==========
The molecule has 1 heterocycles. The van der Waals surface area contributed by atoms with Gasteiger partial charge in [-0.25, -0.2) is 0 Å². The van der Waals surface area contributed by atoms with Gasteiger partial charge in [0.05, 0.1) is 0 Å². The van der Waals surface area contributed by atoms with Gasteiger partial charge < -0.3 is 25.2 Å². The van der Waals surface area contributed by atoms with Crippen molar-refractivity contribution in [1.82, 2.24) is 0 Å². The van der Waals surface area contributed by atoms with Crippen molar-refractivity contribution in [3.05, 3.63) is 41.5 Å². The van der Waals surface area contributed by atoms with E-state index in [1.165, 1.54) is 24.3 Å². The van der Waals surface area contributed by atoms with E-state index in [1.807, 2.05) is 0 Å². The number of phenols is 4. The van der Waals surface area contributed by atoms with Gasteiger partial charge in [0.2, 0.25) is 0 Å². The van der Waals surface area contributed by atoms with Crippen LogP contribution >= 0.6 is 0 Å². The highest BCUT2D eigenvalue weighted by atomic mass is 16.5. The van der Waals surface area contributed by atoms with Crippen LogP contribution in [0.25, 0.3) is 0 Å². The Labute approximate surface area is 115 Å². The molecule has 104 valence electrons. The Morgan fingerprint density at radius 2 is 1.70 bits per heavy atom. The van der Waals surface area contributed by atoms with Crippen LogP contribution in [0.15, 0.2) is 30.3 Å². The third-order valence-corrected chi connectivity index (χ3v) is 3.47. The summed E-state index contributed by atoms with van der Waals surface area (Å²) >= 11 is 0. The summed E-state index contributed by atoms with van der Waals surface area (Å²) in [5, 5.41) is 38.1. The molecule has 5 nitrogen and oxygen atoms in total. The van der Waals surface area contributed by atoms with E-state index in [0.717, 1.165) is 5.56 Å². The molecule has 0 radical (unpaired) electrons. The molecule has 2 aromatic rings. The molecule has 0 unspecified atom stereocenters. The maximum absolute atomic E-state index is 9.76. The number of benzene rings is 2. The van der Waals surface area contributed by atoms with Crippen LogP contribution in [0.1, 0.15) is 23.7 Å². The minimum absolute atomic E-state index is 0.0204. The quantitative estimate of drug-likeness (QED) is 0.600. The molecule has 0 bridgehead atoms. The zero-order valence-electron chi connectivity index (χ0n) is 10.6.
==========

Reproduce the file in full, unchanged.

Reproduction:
The molecule has 1 heterocycles. The van der Waals surface area contributed by atoms with Gasteiger partial charge in [-0.25, -0.2) is 0 Å². The van der Waals surface area contributed by atoms with Gasteiger partial charge in [0.05, 0.1) is 0 Å². The van der Waals surface area contributed by atoms with Gasteiger partial charge < -0.3 is 25.2 Å². The van der Waals surface area contributed by atoms with Crippen molar-refractivity contribution in [1.82, 2.24) is 0 Å². The van der Waals surface area contributed by atoms with Crippen molar-refractivity contribution in [3.05, 3.63) is 41.5 Å². The van der Waals surface area contributed by atoms with E-state index in [1.165, 1.54) is 24.3 Å². The van der Waals surface area contributed by atoms with E-state index in [1.807, 2.05) is 0 Å². The number of phenols is 4. The van der Waals surface area contributed by atoms with Gasteiger partial charge in [0.2, 0.25) is 0 Å². The van der Waals surface area contributed by atoms with Crippen LogP contribution >= 0.6 is 0 Å². The highest BCUT2D eigenvalue weighted by atomic mass is 16.5. The van der Waals surface area contributed by atoms with Crippen LogP contribution in [0.25, 0.3) is 0 Å². The Labute approximate surface area is 115 Å². The molecule has 104 valence electrons. The Morgan fingerprint density at radius 2 is 1.70 bits per heavy atom. The van der Waals surface area contributed by atoms with Crippen LogP contribution in [0.15, 0.2) is 30.3 Å². The third-order valence-corrected chi connectivity index (χ3v) is 3.47. The summed E-state index contributed by atoms with van der Waals surface area (Å²) >= 11 is 0. The summed E-state index contributed by atoms with van der Waals surface area (Å²) in [5, 5.41) is 38.1. The molecule has 5 nitrogen and oxygen atoms in total. The van der Waals surface area contributed by atoms with E-state index in [0.717, 1.165) is 5.56 Å². The molecule has 0 radical (unpaired) electrons. The molecule has 2 aromatic rings. The molecule has 0 unspecified atom stereocenters. The maximum absolute atomic E-state index is 9.76. The number of benzene rings is 2. The van der Waals surface area contributed by atoms with Crippen LogP contribution in [0.1, 0.15) is 23.7 Å². The minimum absolute atomic E-state index is 0.0204. The quantitative estimate of drug-likeness (QED) is 0.600. The molecule has 0 bridgehead atoms. The zero-order valence-electron chi connectivity index (χ0n) is 10.6.